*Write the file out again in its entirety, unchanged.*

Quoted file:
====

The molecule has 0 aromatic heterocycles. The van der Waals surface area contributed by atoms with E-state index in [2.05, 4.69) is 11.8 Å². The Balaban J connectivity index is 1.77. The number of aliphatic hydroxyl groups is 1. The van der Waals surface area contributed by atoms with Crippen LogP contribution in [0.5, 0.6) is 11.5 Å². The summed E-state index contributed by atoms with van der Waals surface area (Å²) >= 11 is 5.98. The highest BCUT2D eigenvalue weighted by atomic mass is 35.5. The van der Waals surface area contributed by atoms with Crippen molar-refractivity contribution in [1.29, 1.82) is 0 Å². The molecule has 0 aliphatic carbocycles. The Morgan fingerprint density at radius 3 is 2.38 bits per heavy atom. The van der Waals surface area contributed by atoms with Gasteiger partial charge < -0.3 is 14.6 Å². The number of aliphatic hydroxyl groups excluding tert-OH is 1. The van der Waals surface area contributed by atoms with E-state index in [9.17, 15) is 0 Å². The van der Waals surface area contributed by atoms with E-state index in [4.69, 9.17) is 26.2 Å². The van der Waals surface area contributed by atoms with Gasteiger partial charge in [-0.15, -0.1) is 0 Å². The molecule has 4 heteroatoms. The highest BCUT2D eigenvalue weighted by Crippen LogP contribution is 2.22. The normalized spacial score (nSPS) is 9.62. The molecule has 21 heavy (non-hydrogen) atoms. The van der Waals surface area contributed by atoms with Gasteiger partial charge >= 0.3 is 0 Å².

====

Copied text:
The molecule has 0 aromatic heterocycles. The van der Waals surface area contributed by atoms with E-state index in [2.05, 4.69) is 11.8 Å². The Balaban J connectivity index is 1.77. The number of aliphatic hydroxyl groups is 1. The van der Waals surface area contributed by atoms with Crippen LogP contribution in [0.5, 0.6) is 11.5 Å². The summed E-state index contributed by atoms with van der Waals surface area (Å²) >= 11 is 5.98. The highest BCUT2D eigenvalue weighted by atomic mass is 35.5. The van der Waals surface area contributed by atoms with Crippen molar-refractivity contribution in [1.29, 1.82) is 0 Å². The molecule has 0 aliphatic carbocycles. The Morgan fingerprint density at radius 3 is 2.38 bits per heavy atom. The van der Waals surface area contributed by atoms with Gasteiger partial charge < -0.3 is 14.6 Å². The number of aliphatic hydroxyl groups excluding tert-OH is 1. The van der Waals surface area contributed by atoms with E-state index in [9.17, 15) is 0 Å². The van der Waals surface area contributed by atoms with E-state index in [4.69, 9.17) is 26.2 Å². The van der Waals surface area contributed by atoms with Gasteiger partial charge in [-0.15, -0.1) is 0 Å². The molecule has 4 heteroatoms. The highest BCUT2D eigenvalue weighted by Crippen LogP contribution is 2.22. The normalized spacial score (nSPS) is 9.62. The molecule has 21 heavy (non-hydrogen) atoms. The van der Waals surface area contributed by atoms with Gasteiger partial charge >= 0.3 is 0 Å².